Q) Might there be problems of hyperpigmentation?
A) No, absolutely not.

Q) Might there be problems of hypopigmentation?
A) No, not if the procedure is carried out properly. The saturated solution must be applied for the set times to the skin of the lip where the wrinkles are present, exactly where the terminal hairs are most numerous.

Q) How does the resorcin solution act?
A) The saturated solution of resorcin in water is not efficacious on intact skin; it can only act on de-epithelialised skin. Elimination of the epidermis enables the resorcin to act uniformly on the whole area. During frosting, the saturated solution of resorcin has a toxic effect on the melanocytes. This reduction in the number of melanocytes makes resorcin an extremely interesting de-pigmenting agent.

Q) How is the patient medicated?
A) After washing the resorcin solution off, the operator applies a cortisol solution, for example a vial of Betamethasone. Over the next few hours, the patient repeatedly dries the area with a paper tissue until a thin crust forms; the crust will be left to drop off on its own. When the crust drops off, slight reddening will remain; this will disappear completely within a few months. During this period, the patient will apply a zinc oxide cream every morning and evening.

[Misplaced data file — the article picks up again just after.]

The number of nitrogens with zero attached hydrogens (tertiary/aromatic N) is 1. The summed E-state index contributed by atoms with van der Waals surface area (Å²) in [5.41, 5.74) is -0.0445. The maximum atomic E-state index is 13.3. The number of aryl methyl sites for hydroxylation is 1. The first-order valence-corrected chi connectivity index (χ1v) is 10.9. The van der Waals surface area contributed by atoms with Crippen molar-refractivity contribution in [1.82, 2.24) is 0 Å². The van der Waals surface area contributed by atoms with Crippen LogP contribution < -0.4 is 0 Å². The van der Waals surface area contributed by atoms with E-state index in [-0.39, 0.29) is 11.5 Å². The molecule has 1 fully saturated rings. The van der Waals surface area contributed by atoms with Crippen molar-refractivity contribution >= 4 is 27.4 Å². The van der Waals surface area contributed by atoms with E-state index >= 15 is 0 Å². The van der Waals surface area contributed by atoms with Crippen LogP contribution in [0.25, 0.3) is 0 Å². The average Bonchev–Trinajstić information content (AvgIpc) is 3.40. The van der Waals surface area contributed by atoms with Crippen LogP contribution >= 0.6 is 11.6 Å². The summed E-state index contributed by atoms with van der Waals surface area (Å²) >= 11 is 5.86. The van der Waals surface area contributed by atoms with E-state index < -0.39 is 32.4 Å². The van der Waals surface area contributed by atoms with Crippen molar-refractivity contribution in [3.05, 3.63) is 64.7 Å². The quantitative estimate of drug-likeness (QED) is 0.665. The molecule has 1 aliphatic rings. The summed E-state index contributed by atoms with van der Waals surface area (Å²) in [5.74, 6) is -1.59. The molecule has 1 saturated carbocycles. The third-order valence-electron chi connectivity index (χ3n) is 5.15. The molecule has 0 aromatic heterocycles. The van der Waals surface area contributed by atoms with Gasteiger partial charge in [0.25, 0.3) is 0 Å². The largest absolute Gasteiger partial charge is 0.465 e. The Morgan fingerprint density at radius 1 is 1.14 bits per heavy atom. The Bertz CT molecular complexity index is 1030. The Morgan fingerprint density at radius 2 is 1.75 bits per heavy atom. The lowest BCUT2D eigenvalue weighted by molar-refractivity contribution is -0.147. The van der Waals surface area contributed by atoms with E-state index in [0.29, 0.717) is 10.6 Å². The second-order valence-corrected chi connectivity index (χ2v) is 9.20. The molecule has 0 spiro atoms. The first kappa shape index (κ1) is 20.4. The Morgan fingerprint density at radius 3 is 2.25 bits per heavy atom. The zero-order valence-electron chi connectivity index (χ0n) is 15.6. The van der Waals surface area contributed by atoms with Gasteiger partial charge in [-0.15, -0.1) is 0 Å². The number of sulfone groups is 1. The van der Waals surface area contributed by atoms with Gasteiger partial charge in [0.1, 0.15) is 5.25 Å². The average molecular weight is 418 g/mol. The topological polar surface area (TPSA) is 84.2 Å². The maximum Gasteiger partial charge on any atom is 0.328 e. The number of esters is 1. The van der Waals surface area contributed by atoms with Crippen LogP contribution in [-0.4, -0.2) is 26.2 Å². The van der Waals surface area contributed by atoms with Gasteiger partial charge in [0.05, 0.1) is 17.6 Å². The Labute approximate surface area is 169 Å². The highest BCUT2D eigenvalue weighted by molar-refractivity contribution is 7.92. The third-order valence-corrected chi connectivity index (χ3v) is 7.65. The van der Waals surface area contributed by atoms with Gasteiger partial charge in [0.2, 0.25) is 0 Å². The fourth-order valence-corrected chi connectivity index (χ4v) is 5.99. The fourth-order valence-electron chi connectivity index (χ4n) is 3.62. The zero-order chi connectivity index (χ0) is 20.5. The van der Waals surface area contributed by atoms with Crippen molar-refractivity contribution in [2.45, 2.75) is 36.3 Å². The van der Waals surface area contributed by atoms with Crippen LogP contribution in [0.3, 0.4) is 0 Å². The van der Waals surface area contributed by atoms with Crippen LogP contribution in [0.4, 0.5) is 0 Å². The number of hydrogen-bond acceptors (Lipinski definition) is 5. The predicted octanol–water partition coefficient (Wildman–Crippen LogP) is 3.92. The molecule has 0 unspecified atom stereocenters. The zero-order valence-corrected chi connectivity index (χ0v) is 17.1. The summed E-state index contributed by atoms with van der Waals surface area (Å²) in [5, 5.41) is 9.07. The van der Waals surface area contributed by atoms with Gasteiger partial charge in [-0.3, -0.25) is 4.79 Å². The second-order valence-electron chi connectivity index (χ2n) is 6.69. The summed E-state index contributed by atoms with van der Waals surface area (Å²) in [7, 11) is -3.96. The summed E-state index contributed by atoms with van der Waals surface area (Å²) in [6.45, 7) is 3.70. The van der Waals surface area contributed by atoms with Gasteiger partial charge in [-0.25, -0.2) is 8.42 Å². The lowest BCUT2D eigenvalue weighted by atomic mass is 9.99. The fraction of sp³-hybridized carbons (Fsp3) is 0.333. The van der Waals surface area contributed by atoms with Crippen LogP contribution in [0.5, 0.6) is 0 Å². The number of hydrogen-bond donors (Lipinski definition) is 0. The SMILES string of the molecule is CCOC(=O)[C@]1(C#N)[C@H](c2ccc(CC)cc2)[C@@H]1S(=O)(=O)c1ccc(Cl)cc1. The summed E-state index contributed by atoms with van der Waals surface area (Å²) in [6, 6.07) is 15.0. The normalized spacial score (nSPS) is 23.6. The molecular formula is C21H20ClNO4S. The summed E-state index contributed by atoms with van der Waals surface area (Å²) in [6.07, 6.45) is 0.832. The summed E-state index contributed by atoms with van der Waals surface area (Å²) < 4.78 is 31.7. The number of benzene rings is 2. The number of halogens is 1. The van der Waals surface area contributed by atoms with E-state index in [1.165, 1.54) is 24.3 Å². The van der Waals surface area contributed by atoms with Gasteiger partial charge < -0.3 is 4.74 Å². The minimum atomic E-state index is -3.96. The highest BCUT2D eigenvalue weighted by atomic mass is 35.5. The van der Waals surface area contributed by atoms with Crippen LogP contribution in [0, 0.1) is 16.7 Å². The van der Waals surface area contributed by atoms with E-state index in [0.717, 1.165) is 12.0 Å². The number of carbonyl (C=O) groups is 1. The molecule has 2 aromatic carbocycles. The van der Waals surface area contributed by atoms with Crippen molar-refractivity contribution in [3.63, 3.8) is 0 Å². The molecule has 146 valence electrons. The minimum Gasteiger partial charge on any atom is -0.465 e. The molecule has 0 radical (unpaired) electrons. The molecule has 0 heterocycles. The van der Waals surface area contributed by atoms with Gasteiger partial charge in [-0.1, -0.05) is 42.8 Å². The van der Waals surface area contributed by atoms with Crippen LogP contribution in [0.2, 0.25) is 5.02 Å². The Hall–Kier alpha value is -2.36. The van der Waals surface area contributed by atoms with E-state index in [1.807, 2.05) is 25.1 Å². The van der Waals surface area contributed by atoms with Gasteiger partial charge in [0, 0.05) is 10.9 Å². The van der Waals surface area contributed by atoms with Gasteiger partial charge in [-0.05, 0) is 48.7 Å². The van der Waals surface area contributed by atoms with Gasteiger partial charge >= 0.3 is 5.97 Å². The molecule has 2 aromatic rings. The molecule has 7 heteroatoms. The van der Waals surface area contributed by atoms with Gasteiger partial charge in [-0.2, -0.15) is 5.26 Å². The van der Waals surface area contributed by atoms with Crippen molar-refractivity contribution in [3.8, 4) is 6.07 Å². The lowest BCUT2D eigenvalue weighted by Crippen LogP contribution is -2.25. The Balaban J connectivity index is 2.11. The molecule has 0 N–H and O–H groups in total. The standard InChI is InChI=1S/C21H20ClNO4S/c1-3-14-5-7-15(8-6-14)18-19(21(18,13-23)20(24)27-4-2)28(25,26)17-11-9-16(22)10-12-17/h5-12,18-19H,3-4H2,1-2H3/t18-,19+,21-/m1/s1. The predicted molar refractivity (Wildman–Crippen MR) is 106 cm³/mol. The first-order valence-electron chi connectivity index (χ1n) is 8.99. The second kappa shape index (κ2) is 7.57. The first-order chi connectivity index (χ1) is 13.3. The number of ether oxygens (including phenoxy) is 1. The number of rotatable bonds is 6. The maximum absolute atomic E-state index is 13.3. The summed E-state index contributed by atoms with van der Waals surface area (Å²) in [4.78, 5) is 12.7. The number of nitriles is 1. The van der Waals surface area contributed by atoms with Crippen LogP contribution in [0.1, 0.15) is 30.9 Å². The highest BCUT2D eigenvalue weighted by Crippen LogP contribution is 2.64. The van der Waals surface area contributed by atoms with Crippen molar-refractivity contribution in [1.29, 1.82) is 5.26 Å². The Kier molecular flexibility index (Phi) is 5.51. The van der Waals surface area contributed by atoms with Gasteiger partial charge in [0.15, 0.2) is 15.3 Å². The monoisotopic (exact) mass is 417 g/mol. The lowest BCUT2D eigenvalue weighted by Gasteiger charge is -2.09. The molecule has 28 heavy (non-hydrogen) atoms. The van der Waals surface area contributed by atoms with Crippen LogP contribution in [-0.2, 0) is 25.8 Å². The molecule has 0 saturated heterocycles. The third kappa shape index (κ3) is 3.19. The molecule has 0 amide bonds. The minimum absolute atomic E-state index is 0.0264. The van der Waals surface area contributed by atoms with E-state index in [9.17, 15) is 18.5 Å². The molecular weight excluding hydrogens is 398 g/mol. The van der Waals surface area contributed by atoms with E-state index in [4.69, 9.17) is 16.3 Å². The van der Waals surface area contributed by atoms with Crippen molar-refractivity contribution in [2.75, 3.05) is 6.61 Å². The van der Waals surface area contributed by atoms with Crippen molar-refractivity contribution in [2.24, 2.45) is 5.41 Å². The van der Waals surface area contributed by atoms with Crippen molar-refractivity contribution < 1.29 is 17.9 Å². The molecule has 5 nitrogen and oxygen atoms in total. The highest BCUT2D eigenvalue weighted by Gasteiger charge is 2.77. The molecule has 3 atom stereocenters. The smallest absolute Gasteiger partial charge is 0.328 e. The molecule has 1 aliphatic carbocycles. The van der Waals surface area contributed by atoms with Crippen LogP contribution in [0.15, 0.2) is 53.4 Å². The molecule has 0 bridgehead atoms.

Q) How is the saturated solution of resorcin made?
A) A small amount of resorcin powder is dissolved in a few drops of water. When a few granules of resorcin remain on the bottom of the vessel, the solution is saturated.

Q) In this procedure, the achromic epidermidis is replaced by cultivated epidermis endowed with melanocytes. What is the advantage of this procedure?
A) Timedsurgical de-epithelialisation leaves the dermis intact. If the dermis is intact, the graft takes root 100%. After this procedure, the re-pigmented skin will have the appearance of the patient’s normal skin and no scarring or surgical artefacts will remain.

Q) Can this technique be used in all forms of vitiligo?
A) No, only in stable vitiligo and piebaldism.

Q) Can scars be re-pigmented, too?
A) Yes. We have successfully carried out this procedure on numerous large achromic scars.